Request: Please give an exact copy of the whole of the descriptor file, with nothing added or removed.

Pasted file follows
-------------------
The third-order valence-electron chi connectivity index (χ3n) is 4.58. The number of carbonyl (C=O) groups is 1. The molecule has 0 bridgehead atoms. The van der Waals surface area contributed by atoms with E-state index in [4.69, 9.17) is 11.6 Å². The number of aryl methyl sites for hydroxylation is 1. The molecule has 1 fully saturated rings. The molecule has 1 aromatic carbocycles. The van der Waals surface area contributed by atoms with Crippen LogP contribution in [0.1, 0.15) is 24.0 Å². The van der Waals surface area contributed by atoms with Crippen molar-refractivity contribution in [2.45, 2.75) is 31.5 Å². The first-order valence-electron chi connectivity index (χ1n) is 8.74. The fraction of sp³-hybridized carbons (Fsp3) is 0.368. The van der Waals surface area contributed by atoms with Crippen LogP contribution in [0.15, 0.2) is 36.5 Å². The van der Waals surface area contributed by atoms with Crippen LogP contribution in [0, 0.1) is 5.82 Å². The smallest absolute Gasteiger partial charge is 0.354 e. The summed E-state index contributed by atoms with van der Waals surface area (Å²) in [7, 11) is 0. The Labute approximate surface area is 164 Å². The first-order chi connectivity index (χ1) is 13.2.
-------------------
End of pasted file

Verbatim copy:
The third-order valence-electron chi connectivity index (χ3n) is 4.58. The number of carbonyl (C=O) groups is 1. The molecule has 0 bridgehead atoms. The van der Waals surface area contributed by atoms with E-state index in [4.69, 9.17) is 11.6 Å². The number of aryl methyl sites for hydroxylation is 1. The molecule has 1 fully saturated rings. The molecule has 1 aromatic carbocycles. The van der Waals surface area contributed by atoms with Crippen LogP contribution in [0.1, 0.15) is 24.0 Å². The van der Waals surface area contributed by atoms with Crippen molar-refractivity contribution in [2.45, 2.75) is 31.5 Å². The first-order valence-electron chi connectivity index (χ1n) is 8.74. The fraction of sp³-hybridized carbons (Fsp3) is 0.368. The van der Waals surface area contributed by atoms with Crippen LogP contribution in [0.15, 0.2) is 36.5 Å². The van der Waals surface area contributed by atoms with Crippen LogP contribution in [0, 0.1) is 5.82 Å². The smallest absolute Gasteiger partial charge is 0.354 e. The summed E-state index contributed by atoms with van der Waals surface area (Å²) in [7, 11) is 0. The Labute approximate surface area is 164 Å². The first-order chi connectivity index (χ1) is 13.2.